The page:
You know, sometimes no matter how much you contribute to a group or organization, how much you gave, how much people liked you…the march of time moves in a giant it’s all about me wave.

The sad news came this afternoon about the death of longtime, legendary O’s groundskeeper Pat Santarone. I got to know Pat in the 80s, after doing a couple of stories with him for Evening Magazine, now also long gone. The title of our story, “A Man Outstanding in his Field”! We thought it rather clever….And he was outstanding, of course. He liked the grass cut just so, and would shape the mound however the starting pitcher that night, liked it. And he grew fabulous tomatoes, and made some of his own wine ( which was very good, by the way), a real Italian man…good looking too, it must be said. He would even give me the hard to find morel mushrooms, when the season came around. He had a secret growing place somewhere…he would never tell me  from whence they cometh.

Just an altogether lovely man, so it was with sadness that many of us received the news that Pat had died at the age of 79 in Montana. I didn’t know he had moved there, but I hope the final years of his life were rich and rewarding…like when I knew him.

picBut here’s the kicker. I just typed in Pat’s name on the Orioles website to see if they had some pictures or video, or something about him. You see what came back. No history of his 28 years with the club, no nuttin’. No results found.

A sad statement, no, let’s make that a tragic statement, about the O’s today, but Pat Santarone will certainly be fondly remembered by those who knew him well, and those of us who were lucky to know him a little. Godspeed, Pat.


4 Responses

  1. Donna,

    It seems as though the Orioles always treat their history as such. It is amazing how an organization in a town with such great baseball history never is able to do the right thing. Thanks for the info about Mr. Santarone. Montana is a gorgeous place and I am sure he enjoyed his retirement there.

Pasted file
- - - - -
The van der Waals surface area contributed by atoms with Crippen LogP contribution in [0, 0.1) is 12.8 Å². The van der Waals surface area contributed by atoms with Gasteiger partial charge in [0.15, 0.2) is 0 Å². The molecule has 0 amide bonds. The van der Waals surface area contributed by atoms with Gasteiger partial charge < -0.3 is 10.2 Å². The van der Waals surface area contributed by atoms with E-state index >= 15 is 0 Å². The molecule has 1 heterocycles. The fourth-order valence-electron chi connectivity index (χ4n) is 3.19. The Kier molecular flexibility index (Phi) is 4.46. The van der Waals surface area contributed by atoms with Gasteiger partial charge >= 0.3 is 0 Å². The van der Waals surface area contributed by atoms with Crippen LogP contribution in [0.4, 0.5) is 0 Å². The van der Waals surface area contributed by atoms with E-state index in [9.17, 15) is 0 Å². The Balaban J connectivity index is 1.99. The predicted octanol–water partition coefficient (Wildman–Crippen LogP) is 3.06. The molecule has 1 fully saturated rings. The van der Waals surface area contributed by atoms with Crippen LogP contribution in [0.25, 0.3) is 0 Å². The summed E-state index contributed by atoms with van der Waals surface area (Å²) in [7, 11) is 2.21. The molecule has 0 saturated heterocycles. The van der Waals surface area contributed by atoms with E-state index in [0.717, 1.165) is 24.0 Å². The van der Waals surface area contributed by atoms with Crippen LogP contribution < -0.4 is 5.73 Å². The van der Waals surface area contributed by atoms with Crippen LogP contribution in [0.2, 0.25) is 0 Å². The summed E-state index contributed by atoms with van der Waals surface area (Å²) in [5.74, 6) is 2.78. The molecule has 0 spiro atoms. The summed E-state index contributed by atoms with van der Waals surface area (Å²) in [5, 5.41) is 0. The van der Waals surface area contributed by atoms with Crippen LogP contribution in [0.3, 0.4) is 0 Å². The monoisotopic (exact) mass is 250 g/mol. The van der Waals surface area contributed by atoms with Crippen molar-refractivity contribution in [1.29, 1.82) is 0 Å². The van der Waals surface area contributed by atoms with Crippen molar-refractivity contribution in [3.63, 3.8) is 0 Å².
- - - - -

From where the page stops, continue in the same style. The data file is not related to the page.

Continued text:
2. Donna,

    Oh how I agree with you and with Wes’ assessment of the Orioles of today. I had as much fun listening to “Chuck and Bill” and the later broadcasters (who really could top them?) talk about the legendary tomato plant contests with Pat and Earl and about how “perfect” good old Memorial Stadium’s field was.

    I have long lost interest in baseball and the Orioles. Just not the same, it’s too much of a business now, just not fun and enjoyable. I sent an email to someone today when I heard about it, another vestige of the glorious days of my youth and Baltimore Baseball has passed on. Makes me sad and angry that once one of the classiest organizations in baseball has become a sore on the butt of the game.

  3. Donna,
    Unfortunately I have to agree with the folks here, too. It never used to be this way, but the treatment of our Orioles’ history (and our hometown “legends”) leaves much to be desired. I remember as a kid and as a young adult, the adoration that fans had for our O’s and the devotion to the “Oriole Way”. Those days are sadly long-gone.

    I also remember the tomato patch rivalry between Earl and Pat. Those days, and Mr. Santarone, are to be greatly missed. Too bad the present attitude is that it is about $$$. No wonder so many people are tired of professional sports and the big-headed behavior from those involved in it!

  4. Donna,
    Thanks so much for the kind words about my Uncle, Pat Santarone. He was certainly one-of-a-kind and the world is poorer place without him. Some of my strongest memories were of visiting “his” ballpark when I was a kid, when my family would travel to see him in Baltimore. Pat was very happy in Montana (Hamilton, MT, as coincidence would have it), I believe and although I didn’t get to see him often in recent years, he kept in frequent contact with my mother. At the funeral, I spoke with a friend who had played golf with Pat the day he died. He said “he beat me again, he always beat me”. I understand that after golf and lawn work, he had dinner (with wine, of course) and retired early, then passing away in his sleep. If you knew Pat, you’d know that some golf, some groundskeeping and some good wine with one of his meals was the best things in life, he passed away as satisfied as he ever was.
    Thanks again,
    -Joel Santarone
    Boise, ID

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